I remember reading years ago that by the time a man lives to be fifty, he will have the face he deserves. You look at Trump’s face, his jutting jaw, his Mussolini-like swagger, and what do you see? Trump is a man who can easily “lash out” and leer, though he can also smile. But have you ever seen this man laugh or tell a joke? How anyone can take him seriously, much less vote for him, is beyond me.

Still, he has fomented an atmosphere of violence in this country unlike any other president. And we saw what all that led to on January 6th of 2021. Of course, we have had venal presidents before, and we have had outright crooks and other unhinged presidents, too (does anyone remember Nixon?) But we have never had a president who was twice impeached and is currently facing four indictments for alleged criminal behavior in both federal and state courts. 

And worse, he has now captured and taken over the Republican party, has cowed his craven Republicans into slavish fealty, and convinced his “base” of committed Trumpists that he has never done anything wrong, never lost the last election, and that Biden is not our legitimate president. He has become the deranged leader of a personality cult that used to be the Republican party. Trump uber alles.

Am I the only one who thinks we are all now living a nut house where people have just gone berserk? Am I the only one who doesn’t recognize this country anymore? We seem to be living in an era when “alternative facts” parade as truth and civility is a virtue to be sneered at. The wild west has returned, and lawlessness and insanity reign. Shoot ‘em up, cowboy! And if you see someone who is dumb enough to post a gay pride flag outside her store, kill her.  

No, it didn’t used to be like this when I was growing up. And though I know the world wouldn’t be perfect if everyone had a near-death experience, I only wish that were possible because then love and kindness would rule and compassion would be an everyday virtue. That at least is the kind of world I would like to live in, not this doomed madhouse, and with any luck, that’s where I’ll be heading soon.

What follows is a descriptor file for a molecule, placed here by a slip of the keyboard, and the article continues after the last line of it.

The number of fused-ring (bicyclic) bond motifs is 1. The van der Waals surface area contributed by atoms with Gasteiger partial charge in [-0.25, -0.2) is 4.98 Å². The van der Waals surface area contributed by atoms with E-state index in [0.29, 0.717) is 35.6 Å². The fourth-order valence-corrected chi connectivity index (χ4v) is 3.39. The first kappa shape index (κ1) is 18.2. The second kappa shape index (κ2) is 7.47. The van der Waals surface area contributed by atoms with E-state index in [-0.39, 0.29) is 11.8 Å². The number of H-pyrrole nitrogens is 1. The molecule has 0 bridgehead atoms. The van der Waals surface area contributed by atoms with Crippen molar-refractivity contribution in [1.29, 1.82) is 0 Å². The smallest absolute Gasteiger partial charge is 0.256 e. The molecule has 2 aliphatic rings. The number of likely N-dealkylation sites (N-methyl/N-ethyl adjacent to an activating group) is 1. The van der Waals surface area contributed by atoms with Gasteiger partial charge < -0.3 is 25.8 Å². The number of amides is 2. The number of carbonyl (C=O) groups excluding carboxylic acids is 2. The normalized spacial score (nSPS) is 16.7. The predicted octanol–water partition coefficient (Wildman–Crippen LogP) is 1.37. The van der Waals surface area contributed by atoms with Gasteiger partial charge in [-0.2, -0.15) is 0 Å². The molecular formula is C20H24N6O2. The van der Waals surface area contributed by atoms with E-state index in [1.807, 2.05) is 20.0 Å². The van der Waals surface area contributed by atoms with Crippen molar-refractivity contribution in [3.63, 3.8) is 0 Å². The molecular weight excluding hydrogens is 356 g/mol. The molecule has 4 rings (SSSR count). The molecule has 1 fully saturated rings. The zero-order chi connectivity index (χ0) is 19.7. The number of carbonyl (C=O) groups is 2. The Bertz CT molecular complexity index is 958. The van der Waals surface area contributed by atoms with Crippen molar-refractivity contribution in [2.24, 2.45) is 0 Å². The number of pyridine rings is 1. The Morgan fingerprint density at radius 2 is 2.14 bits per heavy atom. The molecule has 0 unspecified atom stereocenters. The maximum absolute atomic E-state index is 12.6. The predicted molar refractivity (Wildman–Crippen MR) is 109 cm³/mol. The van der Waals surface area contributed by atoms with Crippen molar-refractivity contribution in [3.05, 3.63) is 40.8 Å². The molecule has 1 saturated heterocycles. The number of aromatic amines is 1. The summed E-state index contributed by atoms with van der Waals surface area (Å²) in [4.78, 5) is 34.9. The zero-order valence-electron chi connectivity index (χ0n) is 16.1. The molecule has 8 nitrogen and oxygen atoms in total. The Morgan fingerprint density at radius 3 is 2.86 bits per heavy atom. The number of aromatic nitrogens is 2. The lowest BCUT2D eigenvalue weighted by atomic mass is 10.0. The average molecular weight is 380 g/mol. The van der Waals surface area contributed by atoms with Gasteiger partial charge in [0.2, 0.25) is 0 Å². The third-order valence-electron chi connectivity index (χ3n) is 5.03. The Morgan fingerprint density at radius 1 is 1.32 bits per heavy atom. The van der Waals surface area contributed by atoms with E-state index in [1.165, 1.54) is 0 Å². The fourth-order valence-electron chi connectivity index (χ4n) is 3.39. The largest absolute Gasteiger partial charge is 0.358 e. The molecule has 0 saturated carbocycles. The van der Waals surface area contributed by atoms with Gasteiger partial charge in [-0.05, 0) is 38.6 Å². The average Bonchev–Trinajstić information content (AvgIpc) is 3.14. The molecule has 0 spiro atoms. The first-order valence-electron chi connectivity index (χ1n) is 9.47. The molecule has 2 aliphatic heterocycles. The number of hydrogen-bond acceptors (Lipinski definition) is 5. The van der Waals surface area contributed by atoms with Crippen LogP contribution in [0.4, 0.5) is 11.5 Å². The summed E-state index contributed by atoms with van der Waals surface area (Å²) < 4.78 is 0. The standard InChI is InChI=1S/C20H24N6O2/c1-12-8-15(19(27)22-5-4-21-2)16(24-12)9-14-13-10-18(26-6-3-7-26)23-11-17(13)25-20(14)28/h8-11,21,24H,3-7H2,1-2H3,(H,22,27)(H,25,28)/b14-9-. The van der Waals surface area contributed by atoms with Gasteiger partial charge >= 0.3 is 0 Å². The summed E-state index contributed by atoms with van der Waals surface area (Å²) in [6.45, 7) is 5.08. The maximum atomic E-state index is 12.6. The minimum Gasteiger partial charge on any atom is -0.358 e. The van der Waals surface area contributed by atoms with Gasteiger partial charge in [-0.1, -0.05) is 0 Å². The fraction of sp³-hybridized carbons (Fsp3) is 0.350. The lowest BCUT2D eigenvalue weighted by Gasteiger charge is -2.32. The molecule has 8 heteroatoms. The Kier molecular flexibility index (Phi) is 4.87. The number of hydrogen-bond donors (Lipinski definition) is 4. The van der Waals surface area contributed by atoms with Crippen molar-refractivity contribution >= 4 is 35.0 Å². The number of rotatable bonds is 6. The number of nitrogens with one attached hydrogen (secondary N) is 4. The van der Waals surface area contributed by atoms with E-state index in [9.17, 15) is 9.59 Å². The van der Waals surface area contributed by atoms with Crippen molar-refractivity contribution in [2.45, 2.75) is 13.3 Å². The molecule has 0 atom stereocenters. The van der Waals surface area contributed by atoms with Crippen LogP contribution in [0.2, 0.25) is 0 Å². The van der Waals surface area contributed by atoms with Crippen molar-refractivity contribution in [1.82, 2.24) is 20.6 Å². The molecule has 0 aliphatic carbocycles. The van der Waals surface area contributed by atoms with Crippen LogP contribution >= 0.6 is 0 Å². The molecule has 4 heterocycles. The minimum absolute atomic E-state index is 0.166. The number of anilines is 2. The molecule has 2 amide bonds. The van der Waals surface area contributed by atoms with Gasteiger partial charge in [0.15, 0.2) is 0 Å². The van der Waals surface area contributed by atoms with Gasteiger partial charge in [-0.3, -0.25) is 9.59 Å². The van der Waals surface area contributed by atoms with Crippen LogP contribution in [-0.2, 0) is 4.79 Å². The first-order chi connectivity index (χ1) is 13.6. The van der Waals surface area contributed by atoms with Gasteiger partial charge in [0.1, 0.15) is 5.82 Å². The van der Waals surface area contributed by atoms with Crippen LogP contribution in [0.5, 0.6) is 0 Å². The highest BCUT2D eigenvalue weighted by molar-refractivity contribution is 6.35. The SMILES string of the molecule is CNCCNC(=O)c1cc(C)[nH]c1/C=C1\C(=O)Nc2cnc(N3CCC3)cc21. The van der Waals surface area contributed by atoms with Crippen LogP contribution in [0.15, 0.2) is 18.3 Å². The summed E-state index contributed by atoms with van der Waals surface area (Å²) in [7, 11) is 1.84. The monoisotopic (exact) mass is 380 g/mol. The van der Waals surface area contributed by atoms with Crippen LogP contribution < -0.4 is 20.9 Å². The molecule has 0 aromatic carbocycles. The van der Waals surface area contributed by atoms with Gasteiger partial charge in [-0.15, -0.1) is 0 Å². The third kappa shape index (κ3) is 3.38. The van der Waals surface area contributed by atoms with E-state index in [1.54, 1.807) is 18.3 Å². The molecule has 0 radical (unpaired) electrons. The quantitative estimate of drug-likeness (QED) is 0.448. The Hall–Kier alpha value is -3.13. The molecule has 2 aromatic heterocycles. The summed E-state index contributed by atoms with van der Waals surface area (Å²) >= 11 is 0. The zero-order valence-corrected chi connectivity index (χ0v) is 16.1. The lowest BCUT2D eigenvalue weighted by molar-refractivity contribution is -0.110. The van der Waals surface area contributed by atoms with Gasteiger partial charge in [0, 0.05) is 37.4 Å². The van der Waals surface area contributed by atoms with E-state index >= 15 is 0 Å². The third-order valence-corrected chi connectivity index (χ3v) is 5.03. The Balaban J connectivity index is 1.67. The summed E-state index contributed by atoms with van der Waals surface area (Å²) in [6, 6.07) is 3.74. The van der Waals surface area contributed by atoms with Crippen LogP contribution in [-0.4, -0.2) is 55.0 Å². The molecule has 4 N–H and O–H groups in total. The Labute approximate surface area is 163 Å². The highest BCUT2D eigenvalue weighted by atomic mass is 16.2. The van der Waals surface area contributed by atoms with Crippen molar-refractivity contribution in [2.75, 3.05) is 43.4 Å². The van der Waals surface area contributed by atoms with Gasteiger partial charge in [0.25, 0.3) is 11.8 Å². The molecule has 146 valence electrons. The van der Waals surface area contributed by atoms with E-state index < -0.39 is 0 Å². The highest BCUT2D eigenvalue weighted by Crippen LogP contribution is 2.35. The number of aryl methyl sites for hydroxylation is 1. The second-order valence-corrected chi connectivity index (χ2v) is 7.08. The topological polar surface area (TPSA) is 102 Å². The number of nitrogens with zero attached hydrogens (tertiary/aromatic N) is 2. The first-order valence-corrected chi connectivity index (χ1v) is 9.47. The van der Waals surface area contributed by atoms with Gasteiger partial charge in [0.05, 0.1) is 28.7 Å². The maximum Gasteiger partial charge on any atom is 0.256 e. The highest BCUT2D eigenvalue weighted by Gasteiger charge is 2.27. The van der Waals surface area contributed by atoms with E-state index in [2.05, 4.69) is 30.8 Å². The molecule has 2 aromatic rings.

August 1, 2023

The Day I Turned a Thousand – Months – Old

Some of you who read my book, Waiting to Die, or my blogs from a few years ago may remember that I spent a lot of time writing about how I was hoping to reach the age of a thousand – months. Indeed, that was the very conceit of my book and gave it what little suspense I could instill in it. The question, which I left open until the very end, was whether I would reach my goal, and if I did, what would happen then.

Well, obviously, I made it and survived, but none of you knows what happened to me that day. You are about to find out, and I think you will be shocked to learn what actually took place on that fateful day.

I don’t know just when this somewhat whimsical notion occurred to me. Of course, I regarded it as a joke, just a larkish bit of folderol meant to amuse. But all the same, the idea did appeal to me and my proclivities both for numerical games and death dates. For example, I’ve always had a fascination with prime numbers as well as the death dates of various famous people, particularly composers. You name a well-known composer, for example, and I can probably tell you the year of his death. And since if I were to die at the age of 1000 months, I would have been 83 years old. I remember writing about this in one of my blogs and mentioned a long list of illustrious men who ha d died at that age. I would never belong in such company of course, but I could still aspire to join them in my longevity at least. I also remember thinking that 83 would actually a good age to die – I’d be old then, but not ancient, and what, really, would be the point of living longer, anyway? As it was, and as I remarked more than once, by the time I had reached my early 8Os, I already thought I was living in my afterlife. The story of my life had by then played out; I was merely coasting through my epilogue, waiting to die. So my story – and me – would finally come to an end if I managed to kick the bucket when I reached my goal of a thousand months of age. 

But of course my life didn’t end on the day I turned 1000 months old, on exactly April 13, 2019. Nevertheless, something extremely significant and uncanny did take place on that day, and I am, at last, about to tell you what that was. But first I will have to set the scene.


In late spring of 1985, I spent several weeks at Esalen Institute during which time I was initiated into the heady and erotically-tinged culture of Esalen, which for me also included the beginning of my usage of MDMA, later popularly known as “Ecstasy.” It was during that same period that I was also introduced to a town that would soon become my very favorite place in all the world. It was called Pacific Grove, but to locals of whom I was shortly to aspire to become one, it was just “PG.”

Since most of readers of this blog don’t live in California, I need to say something about this town and the distinctive atmosphere that one finds there.  

To begin with, PG is located near Monterey, but is really off the proverbial “beaten track.” To get there, you actually have to get off the freeway and descend a long grade of about four or five miles until you hit the beginning of the town. But on a clear day, what you see ahead of you is not just the stores and gas stations in that part of town, which is charmless, but the sparkling waters of the blue Pacific. In later years, I would always experience a frisson of excitement at that wondrous view. And the “real” part of PG that I was to know so well and love so deeply was that which was located on the shores of the Pacific.